Sunday, February 2, 2014
Bingu wa Mutharika: A Statesman misunderstood
He was misunderstood.
And only when the last particle of dust was cleared from his final resting place at Ndata did common sense dawn on the people.
Because, while he still walked under the noon sun, the hopes, fears, bitterness, joys, anguish and national wishes of the past eight years centred upon the heart of this one, mortal Malawian man. The First Citizen, he was called.
It was always going to be a tall order. It always is.
Because it is not just the title ‘His Excellency the State President of the Republic of Malawi’ that Bingu wa Mutharika wore; there was much more to it. With it came the willingness to embrace the lessons drawn from political turmoil, the will to stand firm against the, sometimes selfish, drumming of ruling Democratic Progressive Party (DPP) cadres, and the wit to maintain composure under the burden of fear and suspense.
Sometimes, may be, the president could be adjudged to have been warding off an unapprehended blow, only because the persona of the President is a piece of clay in contradictory mode. The President would not be human if, every working minute, he did not battle the combined feelings of hope and fear.
It must have been particularly tough during the past three years as Malawi, short on forex, fuel and, possibly, hope, skidded towards the abyss. The president sat at the centre of it all, sometimes becoming the subject of unfair attack. It all settled in his heart; pressuring it, burdening it. Mutharika stood firm and, like the economic engineer he was, went about looking for spanners that could fix the breeding economic wounds.
He was never the one to run away, as he rightly observed in Mangochi as recently as March this year: “Bingu does not run away from responsibility…” The president even added that, other than taking the easy road to resignation, he would walk his Constitutional mile, and finish it at ‘Destination 2014’.
He had the heart to go on.
Many misunderstood him. When, for instance, he said on 5 March 2011 that Civil Society Organisations were planning July 20-like demonstrations, he was merely expressing his fears and hopes aloud: The fear that, looking at the wreckage of the pro-democracy demonstrations- in which millions of kwacha disappeared in routed and gutted property, and 19 lives went towards the way of all the earth- Malawi could find the deep of anarchy her final destination.
Mutharika, who established a make-believe pattern since his ascendancy to the position of Malawi’s Chief Executive Officer in May 2004, stroke a familiar chord that Sunday morning: He had, over the eight years, touted peace-maintenance, characterized by a nation in one frame, as the pre-requisite for national development.
Some quarters of society took issues with the way he bemoaned the involvement of development partners, casting himself in the light of a figure who appreciated their (donors’) faces, eating habits, body movements, childhood names, their children’s names, and the names of the children of their children. Just like that.
But Mutharika knew what he was doing. He had travelled widely, came to know the A-Z of foreign cultures, and knew his lines well. The other reason could be that he was, truly, Malawian. Locally, people point at others- imaginary or real- to array their own fears. It is part of Malawian culture, after all. In fact, Mutharika might have ‘mastered’ this lesson from, not only the cup of political science he drunk from in class, but Malawi’s long-held tradition.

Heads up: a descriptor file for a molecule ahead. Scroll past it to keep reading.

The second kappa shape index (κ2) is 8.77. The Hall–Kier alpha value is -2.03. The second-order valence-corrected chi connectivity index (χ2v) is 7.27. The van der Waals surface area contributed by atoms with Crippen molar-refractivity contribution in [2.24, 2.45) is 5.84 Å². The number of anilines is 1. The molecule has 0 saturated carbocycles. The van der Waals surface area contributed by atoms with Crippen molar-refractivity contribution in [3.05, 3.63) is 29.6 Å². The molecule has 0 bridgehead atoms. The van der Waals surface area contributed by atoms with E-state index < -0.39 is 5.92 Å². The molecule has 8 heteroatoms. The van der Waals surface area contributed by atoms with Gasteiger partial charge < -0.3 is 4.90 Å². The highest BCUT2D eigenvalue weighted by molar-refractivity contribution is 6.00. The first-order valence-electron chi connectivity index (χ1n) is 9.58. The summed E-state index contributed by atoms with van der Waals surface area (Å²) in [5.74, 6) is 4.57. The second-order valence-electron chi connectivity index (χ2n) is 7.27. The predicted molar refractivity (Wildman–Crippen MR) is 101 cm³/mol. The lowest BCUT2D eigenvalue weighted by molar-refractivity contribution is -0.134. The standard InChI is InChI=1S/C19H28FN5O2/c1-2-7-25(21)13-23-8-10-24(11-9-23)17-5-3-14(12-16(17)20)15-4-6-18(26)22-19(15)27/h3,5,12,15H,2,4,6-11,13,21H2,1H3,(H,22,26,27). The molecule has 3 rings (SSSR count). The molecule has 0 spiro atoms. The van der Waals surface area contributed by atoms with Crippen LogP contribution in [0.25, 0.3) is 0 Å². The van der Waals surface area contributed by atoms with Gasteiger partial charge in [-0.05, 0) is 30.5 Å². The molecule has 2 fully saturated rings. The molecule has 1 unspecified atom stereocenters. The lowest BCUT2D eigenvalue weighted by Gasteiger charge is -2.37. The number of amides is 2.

It is a tactic best-mastered by the Chewa. Mask dancers (Gulewamkulu) , notorious for taking on the uninitiated in the Central Malawi districts of Salima, Dedza, Dowa, Ntchisi, Kasungu, and some parts of Nkhotakota and Ntcheu, have been known to corner the uninitiated by producing the ‘empty’ shout: “Ndakuona, ndakuona, Ndakuona...!” (Waste no time hiding; I have already seen you!!!)
Some people, so clueless to this old bait, rise up from their hiding places, and hand themselves over to the ‘ignorant’ mask-dancer. Likewise, Mutharika established a pattern of someone who knew things that others did not. When, for instance, he went to ‘sorry’ victims of a wild flame at Blantyre Flea Market on the sunny Monday of September 19 last year, Mutharika claimed to know the people behind the attack.
With merchandise worth millions of kwacha incinerated in the wee hours of that fateful Monday, and some vendors yet to recover in both shock and merchandise, the President added to the sombreness of the day with one threat: “Don’t think I don’t know you. I know the people behind this unsavory
It was all ‘Ndakuona games’, played by people so knowledgeable about the psyche of the Malawian people. It is not wrong to play these games because it is not wrong to be Malawian.
For one, the Head of State and Government sees things others may not see. Every face, no matter how soft or well-curved, is blended with conspiracy; that is, when ambition is seen in the same light as ‘conspiracy’. To have ambition is to ‘conspire’ to ride over current circumstances. To frame the Malawi Growth and Development Strategy is to ‘conspire’ against under-development. And, so, are the Millennium Development Goals: a documented piece of conspiracies. That’s how presidents look at things.